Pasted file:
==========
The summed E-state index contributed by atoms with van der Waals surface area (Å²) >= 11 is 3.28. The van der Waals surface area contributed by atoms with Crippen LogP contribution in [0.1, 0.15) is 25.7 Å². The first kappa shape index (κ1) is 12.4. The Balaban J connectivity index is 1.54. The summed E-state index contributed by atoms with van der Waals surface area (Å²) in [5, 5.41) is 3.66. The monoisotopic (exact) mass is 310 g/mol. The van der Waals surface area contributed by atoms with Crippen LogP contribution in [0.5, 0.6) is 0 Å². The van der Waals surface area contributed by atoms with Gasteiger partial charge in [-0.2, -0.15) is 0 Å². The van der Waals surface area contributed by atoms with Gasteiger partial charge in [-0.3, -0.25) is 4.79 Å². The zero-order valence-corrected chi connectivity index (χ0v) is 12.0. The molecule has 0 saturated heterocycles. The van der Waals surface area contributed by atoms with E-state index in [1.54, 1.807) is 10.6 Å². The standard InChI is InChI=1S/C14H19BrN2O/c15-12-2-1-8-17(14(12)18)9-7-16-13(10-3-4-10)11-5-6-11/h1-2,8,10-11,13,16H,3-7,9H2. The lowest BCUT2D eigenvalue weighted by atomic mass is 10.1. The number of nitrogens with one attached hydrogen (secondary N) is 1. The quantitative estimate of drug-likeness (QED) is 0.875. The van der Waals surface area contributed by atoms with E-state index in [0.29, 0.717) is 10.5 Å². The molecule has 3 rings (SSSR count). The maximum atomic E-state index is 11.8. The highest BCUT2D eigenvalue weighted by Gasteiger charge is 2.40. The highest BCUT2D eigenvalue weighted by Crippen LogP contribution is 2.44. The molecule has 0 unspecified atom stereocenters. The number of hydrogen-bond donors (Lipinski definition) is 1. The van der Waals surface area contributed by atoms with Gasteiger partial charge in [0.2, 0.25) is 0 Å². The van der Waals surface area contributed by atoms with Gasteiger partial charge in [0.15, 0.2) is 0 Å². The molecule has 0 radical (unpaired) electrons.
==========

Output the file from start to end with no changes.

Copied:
The summed E-state index contributed by atoms with van der Waals surface area (Å²) >= 11 is 3.28. The van der Waals surface area contributed by atoms with Crippen LogP contribution in [0.1, 0.15) is 25.7 Å². The first kappa shape index (κ1) is 12.4. The Balaban J connectivity index is 1.54. The summed E-state index contributed by atoms with van der Waals surface area (Å²) in [5, 5.41) is 3.66. The monoisotopic (exact) mass is 310 g/mol. The van der Waals surface area contributed by atoms with Crippen LogP contribution in [0.5, 0.6) is 0 Å². The van der Waals surface area contributed by atoms with Gasteiger partial charge in [-0.2, -0.15) is 0 Å². The van der Waals surface area contributed by atoms with Gasteiger partial charge in [-0.3, -0.25) is 4.79 Å². The zero-order valence-corrected chi connectivity index (χ0v) is 12.0. The molecule has 0 saturated heterocycles. The van der Waals surface area contributed by atoms with E-state index in [1.54, 1.807) is 10.6 Å². The standard InChI is InChI=1S/C14H19BrN2O/c15-12-2-1-8-17(14(12)18)9-7-16-13(10-3-4-10)11-5-6-11/h1-2,8,10-11,13,16H,3-7,9H2. The lowest BCUT2D eigenvalue weighted by atomic mass is 10.1. The number of nitrogens with one attached hydrogen (secondary N) is 1. The quantitative estimate of drug-likeness (QED) is 0.875. The van der Waals surface area contributed by atoms with E-state index in [0.29, 0.717) is 10.5 Å². The molecule has 3 rings (SSSR count). The maximum atomic E-state index is 11.8. The highest BCUT2D eigenvalue weighted by Gasteiger charge is 2.40. The highest BCUT2D eigenvalue weighted by Crippen LogP contribution is 2.44. The molecule has 0 unspecified atom stereocenters. The number of hydrogen-bond donors (Lipinski definition) is 1. The van der Waals surface area contributed by atoms with Gasteiger partial charge in [0.2, 0.25) is 0 Å². The van der Waals surface area contributed by atoms with Gasteiger partial charge in [0.15, 0.2) is 0 Å². The molecule has 0 radical (unpaired) electrons.